The students claim that the new policy enforced by the administration is a move to cut funding to the university.

EFLU Hyderabad students launch indefinite protest against unfair reforms
news Education Thursday, January 30, 2020 - 16:57

Calling the fresh reforms enforced by the English and Foreign Languages University (EFLU) in Hyderabad irritational and discriminatory, nearly 200 students have launched an indefinite protest against the administration from Wednesday. The protesting students demand complete rollback of the newly introduced policies by the Executive Council.

Earlier this week, the Standing Committee of Academic Council (SCAC) recommended that PhD aspirants who qualify for the University Grants Commission Junior Research Fellowship (JRF) shall be exempted from appearing in the entrance test and directly appear for an interview, which will be for 30 marks. Marks obtained out of 30 shall be calculated to arrive at the score out of 100.

The protesting students claim that this decision is unfair as it gives undue advantage to the students who have a JRF over the others. “A non-JRF candidate will have to give a written entrance for 70 marks, and then again perform exceptionally well in the interview process to have an edge over the JRF candidate. Whereas the latter would just have to appear for the interview, and in all likelihood even if they score less in the interview, they would still get the seat,” a PhD student said.

He also added that there are some humanities courses like cultural studies for which one cannot appear for the National Eligibility Test (NET) and secure a JRF. “This is a mindless decision. Under which subject should we apply for NET? This is a move to effectively reduce the non-NET fellowship students from studying and cut the funding,” he alleged.

EFLU has an interdisciplinary system where MA students can directly apply for PhD without securing a JRF. The protesters claim that students from marginalised communities will be affected by this decision.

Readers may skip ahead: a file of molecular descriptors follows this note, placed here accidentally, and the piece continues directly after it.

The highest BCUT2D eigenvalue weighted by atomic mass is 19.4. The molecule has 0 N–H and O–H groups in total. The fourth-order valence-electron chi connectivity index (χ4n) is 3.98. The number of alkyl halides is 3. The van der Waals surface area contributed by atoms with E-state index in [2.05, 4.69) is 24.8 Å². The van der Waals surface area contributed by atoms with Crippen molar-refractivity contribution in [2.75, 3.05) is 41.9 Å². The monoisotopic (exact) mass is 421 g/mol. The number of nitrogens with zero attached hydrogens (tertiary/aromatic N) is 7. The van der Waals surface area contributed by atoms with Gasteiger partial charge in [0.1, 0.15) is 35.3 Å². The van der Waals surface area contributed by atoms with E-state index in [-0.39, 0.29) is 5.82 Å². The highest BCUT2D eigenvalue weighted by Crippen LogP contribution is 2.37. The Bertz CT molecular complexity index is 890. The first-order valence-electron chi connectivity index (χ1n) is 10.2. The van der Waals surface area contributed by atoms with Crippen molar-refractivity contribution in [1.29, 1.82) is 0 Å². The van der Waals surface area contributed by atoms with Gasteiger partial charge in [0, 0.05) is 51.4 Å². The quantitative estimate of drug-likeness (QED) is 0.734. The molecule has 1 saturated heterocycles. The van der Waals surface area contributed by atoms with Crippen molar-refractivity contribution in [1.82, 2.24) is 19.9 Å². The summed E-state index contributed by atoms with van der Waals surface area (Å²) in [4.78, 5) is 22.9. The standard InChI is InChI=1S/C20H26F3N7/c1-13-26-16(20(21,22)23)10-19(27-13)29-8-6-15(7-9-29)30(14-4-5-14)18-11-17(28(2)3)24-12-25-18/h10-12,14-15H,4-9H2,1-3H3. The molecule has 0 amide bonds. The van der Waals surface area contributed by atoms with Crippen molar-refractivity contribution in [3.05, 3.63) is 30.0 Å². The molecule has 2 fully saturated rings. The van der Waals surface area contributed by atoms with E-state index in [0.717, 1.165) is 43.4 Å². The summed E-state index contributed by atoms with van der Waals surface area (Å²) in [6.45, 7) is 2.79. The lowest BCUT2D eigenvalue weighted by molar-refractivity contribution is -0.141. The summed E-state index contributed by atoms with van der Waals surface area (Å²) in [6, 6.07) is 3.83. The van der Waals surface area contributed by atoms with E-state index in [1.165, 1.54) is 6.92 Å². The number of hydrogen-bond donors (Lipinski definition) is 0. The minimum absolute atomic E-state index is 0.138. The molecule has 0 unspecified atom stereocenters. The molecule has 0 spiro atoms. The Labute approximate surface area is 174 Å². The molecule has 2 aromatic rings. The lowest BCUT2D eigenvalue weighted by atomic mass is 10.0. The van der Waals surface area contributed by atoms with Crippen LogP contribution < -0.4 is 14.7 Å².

Another PhD student on condition of anonymity said, “These reforms are arbitrary and were not made with the consultation of teachers.”

The second change the students are protesting against is a mandatory sit-in exam for all PhD students for the Research Methodology course, which has been made compulsory. A protesting student said, “Among the several irrational decisions, they have also made it mandatory to give sit-in examinations even for PhD scholars, and the assignments are no longer considered as a valid form of evaluation. The teachers are also confused about it because there are several courses which cannot be evaluated only based on a sit-in examination. It is not possible to have such an evaluation method.”

Another point of contention is the registration of courses in the MA programme. EFLU has a “cafeteria” system, where the students select their own courses. However, as per the new guidelines, only 30 students can avail a course, and the registration will be on “first come first served” basis. And if there is one particular course which has an overwhelming number of takers, the same course would be offered by a different teacher. But the students claim that they don’t have enough teachers who would be qualified to teach the same course.

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